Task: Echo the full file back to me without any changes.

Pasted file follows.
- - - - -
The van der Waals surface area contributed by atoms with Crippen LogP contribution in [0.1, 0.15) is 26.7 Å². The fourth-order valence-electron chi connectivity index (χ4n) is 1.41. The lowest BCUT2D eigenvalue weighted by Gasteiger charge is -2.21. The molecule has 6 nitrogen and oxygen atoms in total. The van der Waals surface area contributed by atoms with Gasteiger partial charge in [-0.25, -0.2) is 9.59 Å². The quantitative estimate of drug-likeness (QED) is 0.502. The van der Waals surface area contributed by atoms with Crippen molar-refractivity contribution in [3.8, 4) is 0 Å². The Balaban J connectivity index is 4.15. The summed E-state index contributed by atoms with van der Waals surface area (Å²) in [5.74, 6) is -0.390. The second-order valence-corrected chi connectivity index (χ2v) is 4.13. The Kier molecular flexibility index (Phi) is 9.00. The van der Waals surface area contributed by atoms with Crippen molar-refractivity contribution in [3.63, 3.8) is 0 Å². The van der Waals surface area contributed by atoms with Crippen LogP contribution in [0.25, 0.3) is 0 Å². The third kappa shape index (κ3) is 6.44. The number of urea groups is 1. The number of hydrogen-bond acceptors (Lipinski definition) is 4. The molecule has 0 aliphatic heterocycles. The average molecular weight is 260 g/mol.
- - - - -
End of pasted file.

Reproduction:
The van der Waals surface area contributed by atoms with Crippen LogP contribution in [0.1, 0.15) is 26.7 Å². The fourth-order valence-electron chi connectivity index (χ4n) is 1.41. The lowest BCUT2D eigenvalue weighted by Gasteiger charge is -2.21. The molecule has 6 nitrogen and oxygen atoms in total. The van der Waals surface area contributed by atoms with Gasteiger partial charge in [-0.25, -0.2) is 9.59 Å². The quantitative estimate of drug-likeness (QED) is 0.502. The van der Waals surface area contributed by atoms with Crippen molar-refractivity contribution in [3.8, 4) is 0 Å². The Balaban J connectivity index is 4.15. The summed E-state index contributed by atoms with van der Waals surface area (Å²) in [5.74, 6) is -0.390. The second-order valence-corrected chi connectivity index (χ2v) is 4.13. The Kier molecular flexibility index (Phi) is 9.00. The van der Waals surface area contributed by atoms with Crippen molar-refractivity contribution in [3.63, 3.8) is 0 Å². The van der Waals surface area contributed by atoms with Crippen LogP contribution in [0.25, 0.3) is 0 Å². The third kappa shape index (κ3) is 6.44. The number of urea groups is 1. The number of hydrogen-bond acceptors (Lipinski definition) is 4. The molecule has 0 aliphatic heterocycles. The average molecular weight is 260 g/mol.